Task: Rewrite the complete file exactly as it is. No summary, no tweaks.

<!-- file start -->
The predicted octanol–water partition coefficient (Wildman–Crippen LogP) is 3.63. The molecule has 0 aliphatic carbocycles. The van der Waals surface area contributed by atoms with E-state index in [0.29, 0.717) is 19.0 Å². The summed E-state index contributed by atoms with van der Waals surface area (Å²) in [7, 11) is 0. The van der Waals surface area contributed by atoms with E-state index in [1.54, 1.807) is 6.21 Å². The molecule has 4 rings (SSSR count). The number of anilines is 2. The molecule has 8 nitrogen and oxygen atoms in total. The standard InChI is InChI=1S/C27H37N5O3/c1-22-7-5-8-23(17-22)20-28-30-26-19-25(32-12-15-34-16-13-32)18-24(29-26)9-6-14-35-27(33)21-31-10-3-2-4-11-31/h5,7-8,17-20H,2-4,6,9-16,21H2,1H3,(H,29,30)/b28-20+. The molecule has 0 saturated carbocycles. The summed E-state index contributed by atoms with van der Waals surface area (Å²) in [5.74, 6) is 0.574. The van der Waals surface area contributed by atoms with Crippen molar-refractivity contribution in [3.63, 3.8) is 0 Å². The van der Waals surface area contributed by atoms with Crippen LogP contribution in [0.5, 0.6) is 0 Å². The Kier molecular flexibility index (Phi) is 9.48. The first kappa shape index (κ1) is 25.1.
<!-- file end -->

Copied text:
The predicted octanol–water partition coefficient (Wildman–Crippen LogP) is 3.63. The molecule has 0 aliphatic carbocycles. The van der Waals surface area contributed by atoms with E-state index in [0.29, 0.717) is 19.0 Å². The summed E-state index contributed by atoms with van der Waals surface area (Å²) in [7, 11) is 0. The van der Waals surface area contributed by atoms with E-state index in [1.54, 1.807) is 6.21 Å². The molecule has 4 rings (SSSR count). The number of anilines is 2. The molecule has 8 nitrogen and oxygen atoms in total. The standard InChI is InChI=1S/C27H37N5O3/c1-22-7-5-8-23(17-22)20-28-30-26-19-25(32-12-15-34-16-13-32)18-24(29-26)9-6-14-35-27(33)21-31-10-3-2-4-11-31/h5,7-8,17-20H,2-4,6,9-16,21H2,1H3,(H,29,30)/b28-20+. The molecule has 0 saturated carbocycles. The summed E-state index contributed by atoms with van der Waals surface area (Å²) in [5.74, 6) is 0.574. The van der Waals surface area contributed by atoms with Crippen molar-refractivity contribution in [3.63, 3.8) is 0 Å². The van der Waals surface area contributed by atoms with Crippen LogP contribution in [0.5, 0.6) is 0 Å². The Kier molecular flexibility index (Phi) is 9.48. The first kappa shape index (κ1) is 25.1.